What is the Role of Clinical Consultation Groups for Therapists in Washington?
By Shannon Heers
If you are a private practice therapist in the state of Washington, you may be looking for a group of like-minded colleagues who are seeking clinical consultation. Clinical consultation groups are a great way to connect with other therapists and get support for your tough cases. They can also be a good place to network with others, learn new modalities of treatment, and expand your clinical skills.
Clinical consultation groups can play a big role in your therapy practice. Whether you are located in a city such as Seattle, Spokane, or Tacoma, or are practicing in a more rural area, joining together with your colleagues can be a big support to you as a therapist. Here are several ways that clinical consultation groups can benefit you.
Benefits of Clinical Consultation Groups
By participating in a clinical consultation group, you are investing in your own professional growth and development. Getting regular, ongoing clinical support can make a big difference in your job satisfaction and career longevity. There are many advantages of participating in clinical consultation groups, as I detail below.
Peer Support and Camaraderie
If you are a solo private practitioner, you may be missing a team atmosphere. Or perhaps you moved into private practice after agency work or community mental health, and you are seeking others to connect with who understand you.
You may not have known that you would miss having instant availability to a peer or supervisor who you can discuss cases with. Knowing that you have a group of peers to come to when you need consultation on your cases or to discuss ethical dilemmas is good peace of mind. The peer support that others who you know and trust give you is more effective than looking up an answer online.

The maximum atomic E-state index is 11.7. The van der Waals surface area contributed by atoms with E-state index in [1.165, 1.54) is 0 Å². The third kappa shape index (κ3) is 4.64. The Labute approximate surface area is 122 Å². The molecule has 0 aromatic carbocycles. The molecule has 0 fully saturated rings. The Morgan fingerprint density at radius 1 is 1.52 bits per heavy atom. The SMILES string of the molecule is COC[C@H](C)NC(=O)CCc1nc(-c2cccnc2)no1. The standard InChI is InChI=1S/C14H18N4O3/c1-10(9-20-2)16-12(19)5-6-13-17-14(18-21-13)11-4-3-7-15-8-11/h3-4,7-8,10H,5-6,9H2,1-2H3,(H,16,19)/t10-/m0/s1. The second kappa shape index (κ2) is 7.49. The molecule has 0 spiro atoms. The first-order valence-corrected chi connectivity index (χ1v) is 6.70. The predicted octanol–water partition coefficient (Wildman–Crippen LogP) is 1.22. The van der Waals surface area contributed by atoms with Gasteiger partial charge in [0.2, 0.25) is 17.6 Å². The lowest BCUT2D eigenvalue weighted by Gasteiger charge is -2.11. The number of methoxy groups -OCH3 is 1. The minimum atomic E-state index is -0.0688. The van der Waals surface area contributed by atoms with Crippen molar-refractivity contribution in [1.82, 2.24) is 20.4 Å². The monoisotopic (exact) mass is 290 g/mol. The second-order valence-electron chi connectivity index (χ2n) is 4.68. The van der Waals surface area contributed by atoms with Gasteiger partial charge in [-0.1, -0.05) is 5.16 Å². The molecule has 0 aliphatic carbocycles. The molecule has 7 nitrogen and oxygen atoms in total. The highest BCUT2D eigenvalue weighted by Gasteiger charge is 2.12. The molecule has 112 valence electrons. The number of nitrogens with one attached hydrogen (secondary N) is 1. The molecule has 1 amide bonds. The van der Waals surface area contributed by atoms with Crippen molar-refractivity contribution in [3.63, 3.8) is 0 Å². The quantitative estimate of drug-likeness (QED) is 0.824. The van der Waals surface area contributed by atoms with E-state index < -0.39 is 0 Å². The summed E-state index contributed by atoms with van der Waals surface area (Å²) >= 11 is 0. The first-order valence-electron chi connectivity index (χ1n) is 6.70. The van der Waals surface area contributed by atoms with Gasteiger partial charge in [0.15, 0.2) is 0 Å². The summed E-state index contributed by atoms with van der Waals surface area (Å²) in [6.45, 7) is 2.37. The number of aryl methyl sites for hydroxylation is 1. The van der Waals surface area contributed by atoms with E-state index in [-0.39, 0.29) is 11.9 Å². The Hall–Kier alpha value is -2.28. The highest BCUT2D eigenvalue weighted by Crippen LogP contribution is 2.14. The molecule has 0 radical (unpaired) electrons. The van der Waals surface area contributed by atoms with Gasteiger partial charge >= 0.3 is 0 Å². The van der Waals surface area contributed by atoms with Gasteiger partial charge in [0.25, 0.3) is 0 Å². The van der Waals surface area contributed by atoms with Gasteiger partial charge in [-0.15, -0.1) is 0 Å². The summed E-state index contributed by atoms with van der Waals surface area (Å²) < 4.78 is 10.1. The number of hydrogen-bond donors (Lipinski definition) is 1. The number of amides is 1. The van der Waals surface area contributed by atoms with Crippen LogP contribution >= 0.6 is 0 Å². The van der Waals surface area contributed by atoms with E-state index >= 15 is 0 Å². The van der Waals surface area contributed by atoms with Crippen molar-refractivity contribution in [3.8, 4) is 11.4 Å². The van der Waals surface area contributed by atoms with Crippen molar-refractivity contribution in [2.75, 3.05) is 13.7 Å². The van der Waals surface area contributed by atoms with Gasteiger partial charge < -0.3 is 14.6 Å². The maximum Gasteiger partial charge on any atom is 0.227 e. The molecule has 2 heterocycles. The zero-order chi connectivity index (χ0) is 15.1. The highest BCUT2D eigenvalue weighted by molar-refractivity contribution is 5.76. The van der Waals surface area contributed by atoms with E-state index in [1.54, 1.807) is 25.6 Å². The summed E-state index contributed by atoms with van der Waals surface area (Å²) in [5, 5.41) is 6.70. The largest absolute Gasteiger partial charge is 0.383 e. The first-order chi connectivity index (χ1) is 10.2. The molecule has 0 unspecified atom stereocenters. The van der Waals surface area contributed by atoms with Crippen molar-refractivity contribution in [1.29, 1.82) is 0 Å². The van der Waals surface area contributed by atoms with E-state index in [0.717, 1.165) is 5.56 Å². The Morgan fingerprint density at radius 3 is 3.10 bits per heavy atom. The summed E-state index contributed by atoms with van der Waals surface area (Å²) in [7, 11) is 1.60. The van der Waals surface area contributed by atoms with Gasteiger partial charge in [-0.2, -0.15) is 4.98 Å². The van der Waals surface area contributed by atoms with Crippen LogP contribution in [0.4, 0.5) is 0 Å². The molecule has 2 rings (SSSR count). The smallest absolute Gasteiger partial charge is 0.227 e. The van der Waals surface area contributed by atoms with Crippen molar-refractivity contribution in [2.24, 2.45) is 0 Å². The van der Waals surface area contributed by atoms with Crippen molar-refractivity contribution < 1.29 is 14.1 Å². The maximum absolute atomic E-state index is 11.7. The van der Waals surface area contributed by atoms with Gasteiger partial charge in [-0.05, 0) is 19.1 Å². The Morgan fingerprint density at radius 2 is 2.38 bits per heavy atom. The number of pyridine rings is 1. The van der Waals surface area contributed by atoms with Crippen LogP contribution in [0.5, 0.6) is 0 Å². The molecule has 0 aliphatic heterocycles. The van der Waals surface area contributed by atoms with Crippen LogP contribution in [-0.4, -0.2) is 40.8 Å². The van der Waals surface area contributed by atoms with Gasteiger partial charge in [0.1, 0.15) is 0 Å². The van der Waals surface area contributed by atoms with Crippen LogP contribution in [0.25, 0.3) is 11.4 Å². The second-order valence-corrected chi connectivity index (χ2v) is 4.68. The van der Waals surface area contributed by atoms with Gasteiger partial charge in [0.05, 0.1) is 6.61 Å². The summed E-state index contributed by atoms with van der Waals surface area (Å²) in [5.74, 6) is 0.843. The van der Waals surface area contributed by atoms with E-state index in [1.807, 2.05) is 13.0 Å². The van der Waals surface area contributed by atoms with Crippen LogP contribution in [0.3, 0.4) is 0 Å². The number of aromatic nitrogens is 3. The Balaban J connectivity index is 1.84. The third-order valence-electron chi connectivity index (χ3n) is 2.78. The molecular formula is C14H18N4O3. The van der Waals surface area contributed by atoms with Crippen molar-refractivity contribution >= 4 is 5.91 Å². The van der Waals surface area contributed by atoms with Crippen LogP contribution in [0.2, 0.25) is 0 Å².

Enhanced Clinical Skills and Expertise
Every single clinical consultation group I’ve been to, I’ve learned more about different clinical interventions or modalities. I’ve never attended a group where I did not learn. And learning leads to expertise. You may not become an overnight expert on a new theoretical orientation, but you may learn enough to implement a new technique with a client that you feel stuck on!
Ethical and Legal Guidance
If you work alone, you may not have a trusted source to go to when you encounter potential ethical or legal issues. For example, if you are unsure how, or even if, you should complete paperwork requested by your client, you want to get a thorough answer. And once you’re part of a clinical consultation group, you automatically have all the other group members and/or the group supervisor to ask these tough questions to.
Stress Reduction and Self-Care
Counseling is a stressful field. You are listening to your client’s stories, day in and day out, for weeks and then months at a time. Even year after year, the stress of vicarious trauma can get to you. Belonging to a clinical consultation group is an hour out of your day of hearing others, and is a time to focus on just you.
You all know how important self-care is. I believe that self-care as a generalized category is the most important thing you can do to prevent burnout and deal with compassion fatigue. And everyone has different self-care. Why not add in group support from your peers into your self-care routine?
As a solo private practice therapist, you may have a need to refer to other professionals outside of your scope of expertise at times. Perhaps you specialize in treating grief and loss, but you have a client asking for a recommendation for couples therapy. The other therapists in your clinical consultation are a natural referral source because you already know and trust them.
Networking is really essential if you want to grow your practice and get the types of client referrals that you want. And networking is not a once-and-done thing. Networking that works is really about developing relationships with potential referral sources, and this is natural to do within your clinical consultation group.
Clinical Consultation Groups in Washington
While I’m unable to list all the different clinical consultation groups within the state of Washington, here are some areas to search in that likely offer local clinical consultation groups for therapists:
Of note, because you are fully licensed as a therapist, you are not limited to finding a consultation group by geography. Many clinical consultation groups meet online, thus making it easier for you to fit in a group meeting during your lunch hour or free time in between client appointments.
How to Find and Join Clinical Consultation Groups